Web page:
- For everything in life, when it is BS, it is BS. When it is authentic, it is authentic. Authenticity is all that matters.
- Don't ever get discouraged about being yourself. Even if people don't like you, at least you're being authentic, and that is what is important.
- Don't doubt your voice. Write about what you believe in and what inspires you.
Don't you wish you could hang out with her all the time? DVF gave the FABB audience quite a treat by introducing her new DVF Harper Connect bag - a structured bag with a chain detail strap which at first glance looks like a normal bag. But then DVF shocked the packed room and revealed that the back of the bag has a flap opening to reveal an iPad. Whaaat? Check out DVF's expression - she knows this product is pure gold. As expected, the crowd gasped when DVF opened up that crazy bag. Her narration of the bag was salesmanship at its best. [In DVF's accent and with her breezy hand expressions]: "Say you're going to meet your friend at a restaurant, and you're waiting for her to arrive. You walk in, you sit down, turn over your bag and open it up to play on your iPad while you wait." GASP. Chicks who don't even own iPads wanted to buy one just for the bag. Maybe what's more genius is that another brand has created a device so culturally important that companies innovate new ways for their customers to enjoy it. Either way, we loved it.
Of course, DVF dished on her outfit (all DVF with mostly DVF for H. Stern jewelry) with Lucky EIC Brandon Holley in the background:HCG loves asking questions at any event (a lifelong reputation I'm proud of), and I jumped at the chance to ask a question to DVF. Brandon Holley must've sensed the eagerness in my wide eyes and raised eyebrows when she saw my hand thrust high in the air Tracy Flick style. I felt flutters in my stomach when BH pointed at me and said "the woman in the red dress" (!). For the record, my dress was orange or "poppy" in J. Crew speak; red is not HCG's color. She could've said "DVF stalker who looks like she is constipated and overly excited to be here" and I still would've shot to my feet, microphone in hand, beads of sweat forming along my brow.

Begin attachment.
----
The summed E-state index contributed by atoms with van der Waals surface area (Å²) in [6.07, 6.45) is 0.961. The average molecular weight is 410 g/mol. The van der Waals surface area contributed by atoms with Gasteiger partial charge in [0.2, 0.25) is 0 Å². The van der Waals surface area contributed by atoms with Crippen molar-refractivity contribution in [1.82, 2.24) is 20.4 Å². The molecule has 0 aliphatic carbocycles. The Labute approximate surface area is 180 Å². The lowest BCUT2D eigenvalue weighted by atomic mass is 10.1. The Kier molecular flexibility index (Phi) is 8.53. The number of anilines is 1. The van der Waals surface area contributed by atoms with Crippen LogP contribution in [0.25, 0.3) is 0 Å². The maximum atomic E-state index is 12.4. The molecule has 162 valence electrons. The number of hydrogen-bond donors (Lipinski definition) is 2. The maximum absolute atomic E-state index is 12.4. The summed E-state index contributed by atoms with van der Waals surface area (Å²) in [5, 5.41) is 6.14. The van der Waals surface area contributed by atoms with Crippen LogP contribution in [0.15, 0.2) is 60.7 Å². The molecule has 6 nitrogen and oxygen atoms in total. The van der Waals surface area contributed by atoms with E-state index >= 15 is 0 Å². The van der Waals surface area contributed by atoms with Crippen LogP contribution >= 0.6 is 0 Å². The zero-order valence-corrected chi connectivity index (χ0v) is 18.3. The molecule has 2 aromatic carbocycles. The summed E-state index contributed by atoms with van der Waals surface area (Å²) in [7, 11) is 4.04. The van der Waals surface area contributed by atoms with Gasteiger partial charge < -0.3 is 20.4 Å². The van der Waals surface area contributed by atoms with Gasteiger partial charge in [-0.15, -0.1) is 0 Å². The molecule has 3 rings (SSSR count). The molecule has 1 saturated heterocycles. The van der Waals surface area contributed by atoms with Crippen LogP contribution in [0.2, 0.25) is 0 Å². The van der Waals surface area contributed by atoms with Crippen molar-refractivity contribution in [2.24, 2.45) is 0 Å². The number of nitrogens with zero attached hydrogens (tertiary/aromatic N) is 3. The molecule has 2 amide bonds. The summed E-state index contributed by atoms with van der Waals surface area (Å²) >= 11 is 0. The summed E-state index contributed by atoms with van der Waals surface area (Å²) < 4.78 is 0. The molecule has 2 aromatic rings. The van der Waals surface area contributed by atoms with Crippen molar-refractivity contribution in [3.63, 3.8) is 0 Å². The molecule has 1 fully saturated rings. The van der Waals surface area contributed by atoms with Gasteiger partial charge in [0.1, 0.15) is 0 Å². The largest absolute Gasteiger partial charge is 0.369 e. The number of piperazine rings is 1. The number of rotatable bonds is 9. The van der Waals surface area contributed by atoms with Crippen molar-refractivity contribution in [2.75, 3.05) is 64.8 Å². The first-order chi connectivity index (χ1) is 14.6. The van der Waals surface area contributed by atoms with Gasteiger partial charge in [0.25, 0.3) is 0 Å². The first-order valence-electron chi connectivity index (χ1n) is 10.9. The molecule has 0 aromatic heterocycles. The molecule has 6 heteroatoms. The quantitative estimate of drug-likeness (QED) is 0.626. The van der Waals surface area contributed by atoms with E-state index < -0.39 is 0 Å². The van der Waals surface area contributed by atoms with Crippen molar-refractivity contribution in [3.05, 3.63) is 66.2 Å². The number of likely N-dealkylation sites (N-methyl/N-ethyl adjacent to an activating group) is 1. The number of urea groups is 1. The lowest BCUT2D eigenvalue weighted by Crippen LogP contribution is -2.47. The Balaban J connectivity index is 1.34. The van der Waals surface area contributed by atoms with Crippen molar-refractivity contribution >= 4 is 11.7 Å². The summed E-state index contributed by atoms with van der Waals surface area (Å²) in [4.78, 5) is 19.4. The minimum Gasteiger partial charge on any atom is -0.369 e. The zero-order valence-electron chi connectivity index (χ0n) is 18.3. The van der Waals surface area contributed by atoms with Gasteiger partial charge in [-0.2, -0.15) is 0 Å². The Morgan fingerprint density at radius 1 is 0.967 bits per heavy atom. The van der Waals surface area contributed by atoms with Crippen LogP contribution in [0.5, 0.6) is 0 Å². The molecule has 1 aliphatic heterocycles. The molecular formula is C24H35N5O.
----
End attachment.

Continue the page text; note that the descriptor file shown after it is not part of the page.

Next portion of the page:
I opened with something super lame like, "I'm a huge fan, I think you're so inspiring to women, I follow you on Twitter andyou are incredible" - pitiful, I know, but honest. Since Diane is so vocal about empowering and encouraging women, I asked what advice she could give female entrepreneurs to overcome certain challenges male entrepreneurs may not face. DVF responded that she thinks women are actually better entrepreneurs than men because they're such skilled multitaskers and are born with an innate entrepreneurial spirit. In her words, "Women don't like people telling them what to do. When you're an entrepreneur, you can run your own show and don't have to fight with people to get to the top of the corporate ladder. Could you imagine a man having to get a period every month? And walk around pretending like nothing is happening?" Girlspeak! From DVF to HCG! Then I blacked out.
It gets better. I was fortunate enough to get not one but two photos with one of the women I admire most in the world. VOMIT. Photo #1: Can you tell how happy I felt? At first glance, this one seemed kind of blurry, and I panicked. Shamelessly, I lunged back onto the platform, apologized to Lady DVF and requested a second photo. She graciously obliged: I felt a little ashamed for being so aggressive so my smile isn't as genuine here as it was in the first photo; I was trying to apologize to her with my body language. The bloggers swarmed around DVF once I stopped dominating her time. I couldn't believe I was able to (1) ask DVF a direct question and (2) take two photos with her.
And it was only 10:30 a.m.
Coming up: more advice from the FABB panelists, the Kardashians, some of the awesome bloggers I met, the brand suites with sick giveaways and a look inside the Lucky FABB swag bag (worth $1,200!).